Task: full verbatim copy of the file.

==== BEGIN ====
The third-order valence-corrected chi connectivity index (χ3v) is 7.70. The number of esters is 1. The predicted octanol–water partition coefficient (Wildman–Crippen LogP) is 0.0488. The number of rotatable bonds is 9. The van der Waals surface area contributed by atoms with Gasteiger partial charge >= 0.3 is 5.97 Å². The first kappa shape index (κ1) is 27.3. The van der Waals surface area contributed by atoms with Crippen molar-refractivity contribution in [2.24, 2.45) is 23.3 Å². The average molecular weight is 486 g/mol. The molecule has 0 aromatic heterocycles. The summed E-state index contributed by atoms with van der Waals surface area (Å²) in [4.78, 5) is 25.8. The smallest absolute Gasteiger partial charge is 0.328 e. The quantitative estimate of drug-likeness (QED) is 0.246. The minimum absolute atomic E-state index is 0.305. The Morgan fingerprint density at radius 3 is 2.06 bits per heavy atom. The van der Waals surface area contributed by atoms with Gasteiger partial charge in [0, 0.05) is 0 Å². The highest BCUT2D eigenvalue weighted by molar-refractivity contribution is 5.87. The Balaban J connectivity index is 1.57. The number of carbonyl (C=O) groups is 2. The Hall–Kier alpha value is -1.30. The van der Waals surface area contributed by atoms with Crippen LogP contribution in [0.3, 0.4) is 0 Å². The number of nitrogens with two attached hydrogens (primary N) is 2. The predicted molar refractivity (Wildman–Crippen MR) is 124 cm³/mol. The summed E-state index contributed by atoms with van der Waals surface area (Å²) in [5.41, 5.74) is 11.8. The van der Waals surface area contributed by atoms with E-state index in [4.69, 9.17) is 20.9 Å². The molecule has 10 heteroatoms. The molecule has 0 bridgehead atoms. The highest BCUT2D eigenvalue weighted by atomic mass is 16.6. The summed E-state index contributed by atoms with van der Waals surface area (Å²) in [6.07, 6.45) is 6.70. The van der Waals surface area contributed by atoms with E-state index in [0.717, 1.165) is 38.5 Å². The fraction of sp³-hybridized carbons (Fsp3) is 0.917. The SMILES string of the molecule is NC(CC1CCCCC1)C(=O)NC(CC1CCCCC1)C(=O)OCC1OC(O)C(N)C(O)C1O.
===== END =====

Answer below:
The third-order valence-corrected chi connectivity index (χ3v) is 7.70. The number of esters is 1. The predicted octanol–water partition coefficient (Wildman–Crippen LogP) is 0.0488. The number of rotatable bonds is 9. The van der Waals surface area contributed by atoms with Gasteiger partial charge >= 0.3 is 5.97 Å². The first kappa shape index (κ1) is 27.3. The van der Waals surface area contributed by atoms with Crippen molar-refractivity contribution in [2.24, 2.45) is 23.3 Å². The average molecular weight is 486 g/mol. The molecule has 0 aromatic heterocycles. The summed E-state index contributed by atoms with van der Waals surface area (Å²) in [4.78, 5) is 25.8. The smallest absolute Gasteiger partial charge is 0.328 e. The quantitative estimate of drug-likeness (QED) is 0.246. The minimum absolute atomic E-state index is 0.305. The Morgan fingerprint density at radius 3 is 2.06 bits per heavy atom. The van der Waals surface area contributed by atoms with Gasteiger partial charge in [0, 0.05) is 0 Å². The highest BCUT2D eigenvalue weighted by molar-refractivity contribution is 5.87. The Balaban J connectivity index is 1.57. The number of carbonyl (C=O) groups is 2. The Hall–Kier alpha value is -1.30. The van der Waals surface area contributed by atoms with Crippen LogP contribution in [0.3, 0.4) is 0 Å². The number of nitrogens with two attached hydrogens (primary N) is 2. The predicted molar refractivity (Wildman–Crippen MR) is 124 cm³/mol. The summed E-state index contributed by atoms with van der Waals surface area (Å²) in [5.41, 5.74) is 11.8. The van der Waals surface area contributed by atoms with E-state index in [4.69, 9.17) is 20.9 Å². The molecule has 10 heteroatoms. The molecule has 0 bridgehead atoms. The highest BCUT2D eigenvalue weighted by atomic mass is 16.6. The summed E-state index contributed by atoms with van der Waals surface area (Å²) in [6.07, 6.45) is 6.70. The van der Waals surface area contributed by atoms with E-state index in [0.717, 1.165) is 38.5 Å². The fraction of sp³-hybridized carbons (Fsp3) is 0.917. The SMILES string of the molecule is NC(CC1CCCCC1)C(=O)NC(CC1CCCCC1)C(=O)OCC1OC(O)C(N)C(O)C1O.